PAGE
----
BIROn - Birkbeck Institutional Research Online

    The effect of source claims on statement believability and speaker accountability

    Mahr, J.B. and Csibra, Gergely (2021) The effect of source claims on statement believability and speaker accountability. Memory & Cognition , ISSN 0090-502X. (In Press)

    Mahr-Csibra2021_Article_TheEffectOfSourceClaimsOnState.pdf - Published Version of Record
    Available under License Creative Commons Attribution.

    Download (2MB) | Preview


    What is the effect of source claims (such as “I saw it” or “Somebody told me”) on the believability of statements, and what mechanisms are responsible for this effect? In this study, we tested the idea that source claims impact statement believability by modulating the extent to which a speaker is perceived to be committed to (and thereby accountable for) the truth of her assertion. Across three experiments, we presented participants with statements associated with different source claims, asked them to judge how much they believed the statements, and how much the speaker was responsible if the statement turned out to be false. We found that (1) statement believability predicted speaker accountability independently of a statement’s perceived prior likelihood or associated source claim; (2) being associated with a claim to first-hand (“I saw that . . .”) or second-hand (“Somebody told me that . . .”) evidence strengthened this association; (3) bare assertions about specific circumstances were commonly interpreted as claims to first-hand evidence; and (4) (everything else being equal) claims to first-hand evidence increased while claims to second-hand evidence decreased both statement believability and speaker accountability. These results support the idea that the believability of a statement is closely related to how committed to its truth the speaker is perceived to be and that source claims modulate the extent of this perceived commitment.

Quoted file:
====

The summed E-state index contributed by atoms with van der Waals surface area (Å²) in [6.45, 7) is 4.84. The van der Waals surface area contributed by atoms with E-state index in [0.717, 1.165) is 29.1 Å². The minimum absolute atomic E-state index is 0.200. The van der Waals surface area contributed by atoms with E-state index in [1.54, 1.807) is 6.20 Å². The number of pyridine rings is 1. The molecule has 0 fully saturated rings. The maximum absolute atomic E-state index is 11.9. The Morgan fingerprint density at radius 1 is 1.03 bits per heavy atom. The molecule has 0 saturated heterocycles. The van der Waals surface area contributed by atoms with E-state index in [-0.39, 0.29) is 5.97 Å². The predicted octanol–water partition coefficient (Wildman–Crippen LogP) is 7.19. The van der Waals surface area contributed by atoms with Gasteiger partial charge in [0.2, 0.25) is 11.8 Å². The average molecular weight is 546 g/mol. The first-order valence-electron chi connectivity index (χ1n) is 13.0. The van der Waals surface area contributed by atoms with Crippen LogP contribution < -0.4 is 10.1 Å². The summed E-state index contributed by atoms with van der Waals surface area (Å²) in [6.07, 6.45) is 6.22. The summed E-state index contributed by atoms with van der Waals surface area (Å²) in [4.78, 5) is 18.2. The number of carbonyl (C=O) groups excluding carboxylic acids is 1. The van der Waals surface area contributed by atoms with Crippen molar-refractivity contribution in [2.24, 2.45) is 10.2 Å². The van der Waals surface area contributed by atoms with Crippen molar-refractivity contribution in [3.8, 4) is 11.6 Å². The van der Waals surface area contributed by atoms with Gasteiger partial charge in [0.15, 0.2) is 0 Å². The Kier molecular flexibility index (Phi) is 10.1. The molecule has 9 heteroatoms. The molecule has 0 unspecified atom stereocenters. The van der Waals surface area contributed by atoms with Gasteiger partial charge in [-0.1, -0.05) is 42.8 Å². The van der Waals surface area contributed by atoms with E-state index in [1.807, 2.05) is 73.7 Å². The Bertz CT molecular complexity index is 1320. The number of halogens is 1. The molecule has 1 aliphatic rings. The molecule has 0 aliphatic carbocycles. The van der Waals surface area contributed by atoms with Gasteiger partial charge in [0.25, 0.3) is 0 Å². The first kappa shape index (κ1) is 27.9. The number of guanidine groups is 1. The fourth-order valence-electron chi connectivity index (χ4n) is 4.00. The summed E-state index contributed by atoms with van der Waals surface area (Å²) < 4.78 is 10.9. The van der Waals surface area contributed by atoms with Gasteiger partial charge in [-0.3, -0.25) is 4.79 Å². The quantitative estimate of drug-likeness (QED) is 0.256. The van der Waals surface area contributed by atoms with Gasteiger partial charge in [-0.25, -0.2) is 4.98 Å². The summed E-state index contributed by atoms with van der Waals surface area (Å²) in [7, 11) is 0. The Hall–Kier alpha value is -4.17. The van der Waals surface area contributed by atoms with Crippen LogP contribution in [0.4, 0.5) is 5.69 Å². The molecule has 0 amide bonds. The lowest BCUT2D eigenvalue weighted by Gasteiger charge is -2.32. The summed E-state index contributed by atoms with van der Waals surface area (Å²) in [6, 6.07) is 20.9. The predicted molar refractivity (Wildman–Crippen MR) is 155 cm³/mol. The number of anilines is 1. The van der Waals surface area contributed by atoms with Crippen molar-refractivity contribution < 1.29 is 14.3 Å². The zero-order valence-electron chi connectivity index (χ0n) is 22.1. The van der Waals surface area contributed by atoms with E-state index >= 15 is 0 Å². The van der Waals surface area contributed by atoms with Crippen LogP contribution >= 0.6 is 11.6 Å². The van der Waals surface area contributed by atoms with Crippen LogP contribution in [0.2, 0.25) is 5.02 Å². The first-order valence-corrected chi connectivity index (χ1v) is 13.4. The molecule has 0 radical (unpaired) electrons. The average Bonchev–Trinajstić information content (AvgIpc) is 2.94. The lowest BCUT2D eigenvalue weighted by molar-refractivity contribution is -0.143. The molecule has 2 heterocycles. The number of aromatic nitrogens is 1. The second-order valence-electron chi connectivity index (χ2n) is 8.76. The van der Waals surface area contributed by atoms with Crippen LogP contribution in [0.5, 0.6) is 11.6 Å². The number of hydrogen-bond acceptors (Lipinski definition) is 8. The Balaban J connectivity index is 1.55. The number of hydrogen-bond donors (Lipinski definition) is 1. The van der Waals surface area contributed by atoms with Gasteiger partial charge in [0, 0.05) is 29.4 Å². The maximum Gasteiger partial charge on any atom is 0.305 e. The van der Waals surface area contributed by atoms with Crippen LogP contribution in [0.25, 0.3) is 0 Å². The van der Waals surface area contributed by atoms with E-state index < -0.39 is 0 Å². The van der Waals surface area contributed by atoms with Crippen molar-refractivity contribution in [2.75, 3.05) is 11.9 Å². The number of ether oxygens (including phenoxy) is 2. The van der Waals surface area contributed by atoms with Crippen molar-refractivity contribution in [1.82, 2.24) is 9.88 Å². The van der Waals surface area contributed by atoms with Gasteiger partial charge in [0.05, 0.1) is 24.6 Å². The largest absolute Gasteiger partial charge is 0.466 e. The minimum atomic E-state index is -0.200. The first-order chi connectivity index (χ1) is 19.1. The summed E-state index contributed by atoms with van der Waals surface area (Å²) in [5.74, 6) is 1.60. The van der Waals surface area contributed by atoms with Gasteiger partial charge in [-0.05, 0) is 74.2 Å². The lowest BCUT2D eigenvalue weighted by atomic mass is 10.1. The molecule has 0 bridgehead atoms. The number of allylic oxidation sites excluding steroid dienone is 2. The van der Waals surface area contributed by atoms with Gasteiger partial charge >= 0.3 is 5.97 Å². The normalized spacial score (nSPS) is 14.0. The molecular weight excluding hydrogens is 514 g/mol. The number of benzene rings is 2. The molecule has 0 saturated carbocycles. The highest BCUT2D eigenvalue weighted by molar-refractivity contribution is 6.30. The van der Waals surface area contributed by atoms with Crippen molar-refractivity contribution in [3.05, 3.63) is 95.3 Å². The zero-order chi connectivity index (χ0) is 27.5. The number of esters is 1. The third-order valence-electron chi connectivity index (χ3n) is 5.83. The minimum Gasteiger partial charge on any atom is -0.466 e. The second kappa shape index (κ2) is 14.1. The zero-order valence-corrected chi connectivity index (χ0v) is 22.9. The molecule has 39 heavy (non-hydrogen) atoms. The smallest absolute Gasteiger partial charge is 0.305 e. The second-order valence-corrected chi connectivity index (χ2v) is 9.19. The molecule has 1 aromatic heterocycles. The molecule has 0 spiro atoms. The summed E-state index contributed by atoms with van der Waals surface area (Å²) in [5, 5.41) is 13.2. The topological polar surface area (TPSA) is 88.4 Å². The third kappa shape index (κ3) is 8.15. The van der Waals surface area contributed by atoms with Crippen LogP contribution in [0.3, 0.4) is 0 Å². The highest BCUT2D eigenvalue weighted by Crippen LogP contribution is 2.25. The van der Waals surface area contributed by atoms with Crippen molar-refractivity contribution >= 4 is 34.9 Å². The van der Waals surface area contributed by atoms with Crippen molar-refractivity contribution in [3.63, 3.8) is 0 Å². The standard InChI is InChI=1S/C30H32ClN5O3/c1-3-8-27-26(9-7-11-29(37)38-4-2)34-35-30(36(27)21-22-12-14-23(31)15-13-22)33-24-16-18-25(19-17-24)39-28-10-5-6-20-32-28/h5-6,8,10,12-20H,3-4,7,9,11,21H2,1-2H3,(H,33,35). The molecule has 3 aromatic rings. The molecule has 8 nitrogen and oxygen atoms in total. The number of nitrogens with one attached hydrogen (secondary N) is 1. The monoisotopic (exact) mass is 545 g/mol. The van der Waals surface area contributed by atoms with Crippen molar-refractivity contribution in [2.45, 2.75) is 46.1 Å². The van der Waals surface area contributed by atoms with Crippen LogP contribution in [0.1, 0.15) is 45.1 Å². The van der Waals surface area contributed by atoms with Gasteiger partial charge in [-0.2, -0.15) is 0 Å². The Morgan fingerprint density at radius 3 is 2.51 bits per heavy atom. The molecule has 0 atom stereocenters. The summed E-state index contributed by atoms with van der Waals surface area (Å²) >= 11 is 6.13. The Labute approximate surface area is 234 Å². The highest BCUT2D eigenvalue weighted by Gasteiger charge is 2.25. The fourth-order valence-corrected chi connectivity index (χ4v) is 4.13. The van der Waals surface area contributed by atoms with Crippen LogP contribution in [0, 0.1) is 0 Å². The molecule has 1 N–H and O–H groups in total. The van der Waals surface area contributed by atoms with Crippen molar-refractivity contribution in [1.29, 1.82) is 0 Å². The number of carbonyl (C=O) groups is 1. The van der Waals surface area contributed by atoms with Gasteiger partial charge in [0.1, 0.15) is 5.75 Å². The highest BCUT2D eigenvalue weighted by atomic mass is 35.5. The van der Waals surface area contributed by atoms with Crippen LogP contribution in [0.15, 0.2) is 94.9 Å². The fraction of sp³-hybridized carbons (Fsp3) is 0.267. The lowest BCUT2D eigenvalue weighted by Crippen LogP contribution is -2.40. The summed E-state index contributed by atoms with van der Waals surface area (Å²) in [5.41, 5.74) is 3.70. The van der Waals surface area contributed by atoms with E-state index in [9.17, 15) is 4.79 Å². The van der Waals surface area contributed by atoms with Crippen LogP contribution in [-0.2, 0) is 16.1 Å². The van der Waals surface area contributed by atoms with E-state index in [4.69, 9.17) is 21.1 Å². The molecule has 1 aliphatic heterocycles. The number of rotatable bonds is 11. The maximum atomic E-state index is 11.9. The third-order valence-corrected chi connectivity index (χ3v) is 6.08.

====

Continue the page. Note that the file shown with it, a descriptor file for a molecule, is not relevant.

Item Type: Article
    Keyword(s) / Subject(s): Source claims, Evidentials, Speaker commitment, Statement believability
    School: School of Science > Psychological Sciences
    Research Centres and Institutes: Brain and Cognitive Development, Centre for (CBCD)
    Depositing User: Gergo Csibra
    Date Deposited: 06 Oct 2021 15:46
    Last Modified: 08 Oct 2021 06:02


    Activity Overview
    6 month trend
    6 month trend

    Additional statistics are available via IRStats2.

    Archive Staff Only (login required)

    Edit/View Item Edit/View Item